Bear-Vair First To Roar To Life In 2013


Below are some photos of the test run on Dave Vargesko’s 2700 cc Corvair in front of our hangar on Saturday night. I wrote about this engine in the first post of the year, “What is your 2013 reality?”. Dave worked on it last weekend and returned Saturday afternoon for finishing touches and a test run. It got a 30 minute run in, and we had it all packed up in the back of Dave’s truck by 9 PM. Dave lives about 3 hours South of us, so he had a long ride home to think about the next airframe he is going to build for his engine.


Above, Dave, who detests being photographed, monitors the test run of his engine. He originally built it in 2004-05 out of basic stuff we had around our old shop in Edgewater. The heads on this engine are actually the ones from my Pietenpol engine of 1999. The engine flew for several years without any issue in the Hangar Gang Wagabond.  Last summer we picked the airframe back up from Dave, but he kept his engine for his next project. We are in the final process of going through the whole airframe and re-engineing it with our own 3,000 cc engine. We are going to utilize the Wagabond as a general purpose work horse in 2013, for testing, demo flights and general fun.

The Center piece of Dave’s Upgrade was installing a retrofit (I call this a generation #1) Dan bearing. He also upgraded to an E/P distributor, and slightly refreshed the valve job. We also installed valve rotators on the exhausts. We took the engine down to the removing the pistons and cylinders, but did not open the case. It showed no detectable wear on the inside. We replaced a few gaskets, but there was no call to change any rod bearings or the rings. the engine was reassembled with the same parts and it worked great. A compression check after the test run revealed that it was sealing up perfectly.


Grace wanted a photo of Dave the bear in the prop blast, so out of respect to Dave’s belief that photos steal your soul, we called for the “Stunt Bear” as a stand in, just like they do in Hollywood.

The main theme I would like builders to take away from this is that we have always gone to great lengths to make sure improvements to the Corvair are economically and easily retrofitable to existing engines in the fleet. This is evolutionary progress in our movement.

There are plenty of other “alternative engines” brought to the market in a rush that later required a series of expensive ‘upgrades’ (translation: customer funded R&D and Builder test piloting) The modifications Dave put into his engine were not costly nor mandatory. You can look at the photos in the story of the 15 Pietenpols and see that there are many of them flying for many years on very modest engines. It is all about personal choice.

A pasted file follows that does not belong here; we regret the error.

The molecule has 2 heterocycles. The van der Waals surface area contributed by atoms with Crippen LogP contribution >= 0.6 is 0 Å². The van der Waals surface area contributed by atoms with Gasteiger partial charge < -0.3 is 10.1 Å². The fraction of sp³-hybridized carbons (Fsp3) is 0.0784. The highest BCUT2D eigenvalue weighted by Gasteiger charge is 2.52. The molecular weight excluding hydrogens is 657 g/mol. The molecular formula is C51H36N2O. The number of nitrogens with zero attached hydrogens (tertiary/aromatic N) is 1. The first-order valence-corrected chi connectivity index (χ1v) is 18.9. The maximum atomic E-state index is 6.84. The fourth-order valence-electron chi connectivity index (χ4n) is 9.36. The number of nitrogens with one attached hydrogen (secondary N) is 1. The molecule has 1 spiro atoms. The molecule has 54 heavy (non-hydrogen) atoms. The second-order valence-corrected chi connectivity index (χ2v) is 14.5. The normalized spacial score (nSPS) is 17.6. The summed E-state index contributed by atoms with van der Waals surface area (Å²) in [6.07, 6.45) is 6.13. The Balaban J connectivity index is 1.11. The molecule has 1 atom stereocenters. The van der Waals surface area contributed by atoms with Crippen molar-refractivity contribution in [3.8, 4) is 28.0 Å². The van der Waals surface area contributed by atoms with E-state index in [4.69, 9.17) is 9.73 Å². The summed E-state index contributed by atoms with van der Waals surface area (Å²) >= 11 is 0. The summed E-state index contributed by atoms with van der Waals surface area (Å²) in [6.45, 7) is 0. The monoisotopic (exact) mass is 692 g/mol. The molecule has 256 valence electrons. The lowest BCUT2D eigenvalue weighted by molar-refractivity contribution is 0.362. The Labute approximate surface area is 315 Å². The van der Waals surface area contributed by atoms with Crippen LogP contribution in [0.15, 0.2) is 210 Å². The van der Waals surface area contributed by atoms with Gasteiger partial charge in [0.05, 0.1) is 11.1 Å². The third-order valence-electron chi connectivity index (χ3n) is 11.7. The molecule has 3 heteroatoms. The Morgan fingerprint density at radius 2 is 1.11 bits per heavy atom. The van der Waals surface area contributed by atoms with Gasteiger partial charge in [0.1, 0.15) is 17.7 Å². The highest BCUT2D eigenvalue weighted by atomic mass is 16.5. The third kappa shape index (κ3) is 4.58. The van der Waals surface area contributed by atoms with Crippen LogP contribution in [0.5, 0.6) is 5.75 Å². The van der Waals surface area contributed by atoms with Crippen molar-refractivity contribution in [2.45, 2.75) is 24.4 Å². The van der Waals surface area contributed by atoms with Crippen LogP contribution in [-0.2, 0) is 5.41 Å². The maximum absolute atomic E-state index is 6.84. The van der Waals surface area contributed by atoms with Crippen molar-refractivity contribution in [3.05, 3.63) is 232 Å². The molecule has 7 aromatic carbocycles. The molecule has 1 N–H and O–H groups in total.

For anyone who is a fan of certified engines to critique our system, let me say that very few AD’s on certified engines are as inexpensive as buying a 5th bearing. Lots of ‘experts’ who have never had a DAR inspection on a plane tell people the half-truth that you don’t need to follow AD’s on a certified engine on an experimental airframe. Yes, that is true, in theory, but I know very few DAR’s that will knowingly sign off a new homebuilt with an engine of certified origin that does not have it’s AD’s complied with.

People argue this without even thinking about the concept that if the primary reason they wanted a certified type engine was “reliability” and the first thing they want to do is see if they can get out of the Manufactures required up grades. I don’t see the logic in claiming that you respect Lycoming and Continental’s engineering, but putting great effort into ignoring their advice on operation and upgrades.  An 0-320 on the front of an RV-4 doesn’t magically know it isn’t on a Cessna 172 anymore. If Lycoming said the engine they built needs a different oil pump, it doesn’t really matter if the engine is on an RV or a Cessna. Often people will pick and choose which AD they want to comply with as if they were qualified and had all the data to make such a choice. Such rationalizations are usually thinly veiled excuses for being cheap while the person deludes themself they have “safety” because their engine once had a data plate. There are good reasons to have a certified engine in some homebuilts, and I support the choice, but often people making it are immediately undermining the logic with secondary choices.

In the land of Corvairs, we do not have these issues. Our system of ‘safety’ is based on a rock solid foundation of getting people to understand that they are in charge of making intelligent decisions about their own risk management; Our testing is to provided them with good information upon which to make these decisions; The up grades that are available are options that builders can choose based on operational data, not revenue generation or correction of half-baked products; Our recommendations are based solely on what makes sense, not what the accounting or legal departments say.

The above paragraph doesn’t make everyone comfortable. Plenty of people approach aviation with the consumer society driven attitude “Just tell me how much money I have to spend to be 100% Safe and not have to think about it.” For people who bring this attitude to the unforgiving world of flight, there are, and have always been Unicorn salesmen with brochures that claim ‘the worlds most reliable” engine and a dollar number to spend. In Corvairs I have gone to great lengths to teach builders that you can’t spend your way to safety, but you can educate yourself to a very effective management of your own risk.-ww

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